The only positive thought crossing the mind of Baltimore Orioles Manager Earl Weaver was "Home Sweet Home," after his defending American League champions dropped a 5-2 decision to the Chicago White Sox today in Comiskey Park.

Sox starter Ross Baumgarten won by holding the Orioles to two runs on five hits in seven innings and was supported by clutch hitting from Jim Morrison and Lamar Johnson. Ed Farmer mopped up.

It was Baltimore's third consecutive loss to Chicago since winning the season opener here. The battered Birds headed home for the Memorial Stadium opener Tuesday, 2 p.m., against Kansas City.

"Well, at least we're going home with one win." Weaver said. "Losing games like this early in the year makes it twice as tough later in the season." g

In the early innings it looked as though the Orioles would return to Baltimore with two wins. The Birds produced a run in the first inning when Eddie Murray singled home Rich Dauer, who had walked and moved to second base on Baumgarten's wild pitch.

Oriol starter Dave Ford returned the favor with a wild pitch with the bases loaded in the third inning, tying the game. Baltimore came right back in the fourth. Murray walked, Doug DeCinces singles and Gary Roenicke drove in the go-ahead run with a bloop base hit to center field.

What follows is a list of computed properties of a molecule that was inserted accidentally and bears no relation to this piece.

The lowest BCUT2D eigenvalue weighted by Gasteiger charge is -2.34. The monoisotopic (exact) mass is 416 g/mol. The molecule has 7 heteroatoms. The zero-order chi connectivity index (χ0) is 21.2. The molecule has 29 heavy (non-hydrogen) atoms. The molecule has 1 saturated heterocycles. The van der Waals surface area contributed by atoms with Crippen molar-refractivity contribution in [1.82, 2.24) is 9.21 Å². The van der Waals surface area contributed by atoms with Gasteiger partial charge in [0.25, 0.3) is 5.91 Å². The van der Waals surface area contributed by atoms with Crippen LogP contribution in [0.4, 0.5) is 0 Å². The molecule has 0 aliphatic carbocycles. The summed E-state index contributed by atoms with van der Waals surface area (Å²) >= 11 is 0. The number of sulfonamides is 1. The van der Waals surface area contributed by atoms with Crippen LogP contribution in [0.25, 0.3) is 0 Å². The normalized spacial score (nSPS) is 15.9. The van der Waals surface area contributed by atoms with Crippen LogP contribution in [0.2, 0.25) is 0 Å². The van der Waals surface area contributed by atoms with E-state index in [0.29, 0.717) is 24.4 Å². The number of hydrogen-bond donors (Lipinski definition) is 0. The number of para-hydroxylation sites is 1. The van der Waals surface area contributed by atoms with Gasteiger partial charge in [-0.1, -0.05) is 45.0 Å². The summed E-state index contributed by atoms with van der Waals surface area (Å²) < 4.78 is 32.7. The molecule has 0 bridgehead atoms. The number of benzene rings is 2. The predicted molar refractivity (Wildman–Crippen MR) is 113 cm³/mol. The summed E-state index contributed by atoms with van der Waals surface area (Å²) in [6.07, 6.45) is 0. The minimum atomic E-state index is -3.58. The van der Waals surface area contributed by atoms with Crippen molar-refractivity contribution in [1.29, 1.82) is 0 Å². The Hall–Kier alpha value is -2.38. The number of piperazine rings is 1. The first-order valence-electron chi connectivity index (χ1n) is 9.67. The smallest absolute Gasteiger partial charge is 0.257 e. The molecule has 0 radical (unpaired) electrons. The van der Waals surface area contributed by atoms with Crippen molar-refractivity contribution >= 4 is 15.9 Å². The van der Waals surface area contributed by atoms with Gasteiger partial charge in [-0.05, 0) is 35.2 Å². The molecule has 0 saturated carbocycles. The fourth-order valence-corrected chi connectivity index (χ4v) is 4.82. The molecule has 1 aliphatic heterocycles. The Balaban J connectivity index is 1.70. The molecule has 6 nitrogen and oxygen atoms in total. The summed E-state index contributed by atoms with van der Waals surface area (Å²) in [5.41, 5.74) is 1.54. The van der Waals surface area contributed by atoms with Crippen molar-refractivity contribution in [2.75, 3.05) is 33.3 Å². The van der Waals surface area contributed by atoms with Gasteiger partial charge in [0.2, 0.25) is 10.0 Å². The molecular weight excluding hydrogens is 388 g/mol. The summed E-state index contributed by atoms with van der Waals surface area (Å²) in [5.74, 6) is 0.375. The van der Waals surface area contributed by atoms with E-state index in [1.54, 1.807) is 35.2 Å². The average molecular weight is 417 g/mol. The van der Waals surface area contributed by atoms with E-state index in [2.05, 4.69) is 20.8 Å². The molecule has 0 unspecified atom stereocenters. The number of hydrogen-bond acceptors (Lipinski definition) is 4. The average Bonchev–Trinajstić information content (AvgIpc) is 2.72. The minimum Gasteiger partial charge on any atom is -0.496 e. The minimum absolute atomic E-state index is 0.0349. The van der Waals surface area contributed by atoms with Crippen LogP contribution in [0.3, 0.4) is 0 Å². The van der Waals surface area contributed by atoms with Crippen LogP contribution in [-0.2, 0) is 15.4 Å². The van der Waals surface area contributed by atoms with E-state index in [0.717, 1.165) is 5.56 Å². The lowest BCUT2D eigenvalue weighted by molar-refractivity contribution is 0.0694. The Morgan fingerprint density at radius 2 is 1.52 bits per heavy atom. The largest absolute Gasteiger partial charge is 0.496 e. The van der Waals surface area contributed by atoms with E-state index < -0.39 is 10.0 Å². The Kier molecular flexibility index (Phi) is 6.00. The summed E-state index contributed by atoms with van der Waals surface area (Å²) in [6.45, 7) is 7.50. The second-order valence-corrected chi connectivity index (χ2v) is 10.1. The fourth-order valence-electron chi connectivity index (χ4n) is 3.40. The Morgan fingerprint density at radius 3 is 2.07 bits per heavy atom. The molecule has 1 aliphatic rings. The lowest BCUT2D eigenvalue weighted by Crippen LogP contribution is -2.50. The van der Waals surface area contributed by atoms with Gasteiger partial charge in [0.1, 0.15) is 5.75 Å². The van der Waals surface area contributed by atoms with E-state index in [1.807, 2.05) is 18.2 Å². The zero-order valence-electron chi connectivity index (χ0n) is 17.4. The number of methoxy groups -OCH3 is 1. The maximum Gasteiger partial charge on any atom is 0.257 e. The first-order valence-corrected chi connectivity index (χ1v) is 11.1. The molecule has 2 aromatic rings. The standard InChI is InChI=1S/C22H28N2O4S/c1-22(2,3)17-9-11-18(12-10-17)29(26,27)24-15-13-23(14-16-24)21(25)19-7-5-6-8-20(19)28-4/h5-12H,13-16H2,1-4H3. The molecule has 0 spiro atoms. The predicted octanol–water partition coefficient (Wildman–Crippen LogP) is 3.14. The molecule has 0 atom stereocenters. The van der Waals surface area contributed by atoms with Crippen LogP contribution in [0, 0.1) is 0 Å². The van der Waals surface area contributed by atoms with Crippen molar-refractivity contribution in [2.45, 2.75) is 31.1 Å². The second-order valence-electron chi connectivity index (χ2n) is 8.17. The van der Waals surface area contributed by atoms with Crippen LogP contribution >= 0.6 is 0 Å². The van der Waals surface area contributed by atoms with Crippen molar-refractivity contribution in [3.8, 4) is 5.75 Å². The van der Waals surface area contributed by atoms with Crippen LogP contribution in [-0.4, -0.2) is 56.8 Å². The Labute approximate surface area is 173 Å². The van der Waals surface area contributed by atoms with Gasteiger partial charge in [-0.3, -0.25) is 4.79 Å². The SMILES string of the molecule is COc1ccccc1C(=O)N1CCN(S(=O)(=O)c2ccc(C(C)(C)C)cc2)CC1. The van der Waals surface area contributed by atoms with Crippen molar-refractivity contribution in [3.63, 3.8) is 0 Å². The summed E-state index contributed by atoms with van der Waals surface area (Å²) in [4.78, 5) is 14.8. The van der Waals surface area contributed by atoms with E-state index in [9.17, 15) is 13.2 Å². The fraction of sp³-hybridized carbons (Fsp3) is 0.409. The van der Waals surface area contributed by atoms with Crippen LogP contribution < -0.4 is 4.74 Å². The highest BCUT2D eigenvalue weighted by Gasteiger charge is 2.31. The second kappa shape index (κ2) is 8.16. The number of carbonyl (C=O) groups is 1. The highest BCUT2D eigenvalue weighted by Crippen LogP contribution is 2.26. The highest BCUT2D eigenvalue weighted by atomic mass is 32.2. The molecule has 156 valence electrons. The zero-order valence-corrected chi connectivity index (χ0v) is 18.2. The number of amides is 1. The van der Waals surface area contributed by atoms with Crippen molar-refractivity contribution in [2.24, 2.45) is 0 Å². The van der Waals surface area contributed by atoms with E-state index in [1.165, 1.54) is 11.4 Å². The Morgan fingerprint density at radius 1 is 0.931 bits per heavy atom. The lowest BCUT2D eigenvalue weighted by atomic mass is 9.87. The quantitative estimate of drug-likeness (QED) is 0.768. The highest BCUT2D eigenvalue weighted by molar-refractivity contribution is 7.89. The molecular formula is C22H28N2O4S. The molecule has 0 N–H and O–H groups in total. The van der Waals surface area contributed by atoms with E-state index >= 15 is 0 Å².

Ford's ocntinued wildness retied the count, 2-2 in the fifth. He walked the bases loaded, then hit Morrison with a pitch to force in a run.

"Ford is the last guy I would have expected this from," said Weaver, who at that juncture brought in Sammy Stewart.

The White Sox used a three-hit, three-run seventh inning to pin the defeat on Stewart.

Bruce Kimm started the rally with a single off DeCincees' glove at third.

Greg Pryor doubled down the right fidle line and Stewart loaded the bases by intentionally walking Alan Bannister.Morrison came through with a sacrifice fly to center field. Oriole nemesis Lamar Johnson drove in the final two runs with a tremendous double to straightaway center over Al Bumbry's head.

Johnson, a lifetime .380 hitter aginast Baltimore, had nine hits in 15 at bats during the series.

"They're all good hitters. Very good hitters," said Stewart, shaking his head in disbelief much later.

"They seem to score runs whenever they want I went with my best against Lamar, two straight sliders, but he's tough."

Weaver seemed to shake off the three losses much more easily than did Stewart.

"Are we off to a bad start?" Weaver asked. "Depends on what you mean by a start. We were 1-0 after opening day. That was a start. But if we're 1-33 in May, then that's a bad start."